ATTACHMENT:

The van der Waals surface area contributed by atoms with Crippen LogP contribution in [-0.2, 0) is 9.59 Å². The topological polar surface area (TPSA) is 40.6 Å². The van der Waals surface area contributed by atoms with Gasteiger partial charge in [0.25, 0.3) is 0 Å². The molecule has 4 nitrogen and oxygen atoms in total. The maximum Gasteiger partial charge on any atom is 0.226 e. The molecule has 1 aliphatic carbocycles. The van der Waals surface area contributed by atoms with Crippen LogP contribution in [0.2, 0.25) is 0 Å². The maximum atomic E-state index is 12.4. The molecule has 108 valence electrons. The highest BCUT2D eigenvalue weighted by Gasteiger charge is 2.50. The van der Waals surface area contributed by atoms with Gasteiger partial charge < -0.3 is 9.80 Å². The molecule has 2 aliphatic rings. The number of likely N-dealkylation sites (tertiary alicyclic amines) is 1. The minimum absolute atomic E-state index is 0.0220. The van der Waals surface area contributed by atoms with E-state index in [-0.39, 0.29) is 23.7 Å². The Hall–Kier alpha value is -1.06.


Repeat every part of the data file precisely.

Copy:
The van der Waals surface area contributed by atoms with Crippen LogP contribution in [-0.2, 0) is 9.59 Å². The topological polar surface area (TPSA) is 40.6 Å². The van der Waals surface area contributed by atoms with Gasteiger partial charge in [0.25, 0.3) is 0 Å². The molecule has 4 nitrogen and oxygen atoms in total. The maximum Gasteiger partial charge on any atom is 0.226 e. The molecule has 1 aliphatic carbocycles. The van der Waals surface area contributed by atoms with Crippen LogP contribution in [0.2, 0.25) is 0 Å². The maximum atomic E-state index is 12.4. The molecule has 108 valence electrons. The highest BCUT2D eigenvalue weighted by Gasteiger charge is 2.50. The van der Waals surface area contributed by atoms with Gasteiger partial charge < -0.3 is 9.80 Å². The molecule has 2 aliphatic rings. The number of likely N-dealkylation sites (tertiary alicyclic amines) is 1. The minimum absolute atomic E-state index is 0.0220. The van der Waals surface area contributed by atoms with E-state index in [-0.39, 0.29) is 23.7 Å². The Hall–Kier alpha value is -1.06.